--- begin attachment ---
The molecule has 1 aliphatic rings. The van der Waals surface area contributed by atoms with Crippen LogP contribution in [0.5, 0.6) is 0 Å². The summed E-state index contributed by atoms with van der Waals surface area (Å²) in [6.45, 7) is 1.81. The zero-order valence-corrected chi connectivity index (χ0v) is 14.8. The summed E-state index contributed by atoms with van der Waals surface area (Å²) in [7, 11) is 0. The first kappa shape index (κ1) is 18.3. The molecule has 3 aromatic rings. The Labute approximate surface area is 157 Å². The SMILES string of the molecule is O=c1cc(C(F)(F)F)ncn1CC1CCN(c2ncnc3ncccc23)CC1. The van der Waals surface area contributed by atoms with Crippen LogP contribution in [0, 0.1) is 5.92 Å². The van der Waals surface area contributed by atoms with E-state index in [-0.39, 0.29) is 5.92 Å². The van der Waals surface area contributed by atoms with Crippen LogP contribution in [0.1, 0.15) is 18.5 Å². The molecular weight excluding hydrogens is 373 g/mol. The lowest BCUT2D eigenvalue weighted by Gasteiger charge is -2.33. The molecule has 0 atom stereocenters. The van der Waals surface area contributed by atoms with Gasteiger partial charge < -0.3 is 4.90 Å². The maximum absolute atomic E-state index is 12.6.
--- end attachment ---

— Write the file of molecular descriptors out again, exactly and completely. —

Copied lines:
The molecule has 1 aliphatic rings. The van der Waals surface area contributed by atoms with Crippen LogP contribution in [0.5, 0.6) is 0 Å². The summed E-state index contributed by atoms with van der Waals surface area (Å²) in [6.45, 7) is 1.81. The zero-order valence-corrected chi connectivity index (χ0v) is 14.8. The summed E-state index contributed by atoms with van der Waals surface area (Å²) in [7, 11) is 0. The first kappa shape index (κ1) is 18.3. The molecule has 3 aromatic rings. The Labute approximate surface area is 157 Å². The SMILES string of the molecule is O=c1cc(C(F)(F)F)ncn1CC1CCN(c2ncnc3ncccc23)CC1. The van der Waals surface area contributed by atoms with Crippen LogP contribution in [0, 0.1) is 5.92 Å². The van der Waals surface area contributed by atoms with E-state index in [-0.39, 0.29) is 5.92 Å². The van der Waals surface area contributed by atoms with Crippen LogP contribution in [0.1, 0.15) is 18.5 Å². The molecular weight excluding hydrogens is 373 g/mol. The lowest BCUT2D eigenvalue weighted by Gasteiger charge is -2.33. The molecule has 0 atom stereocenters. The van der Waals surface area contributed by atoms with Gasteiger partial charge < -0.3 is 4.90 Å². The maximum absolute atomic E-state index is 12.6.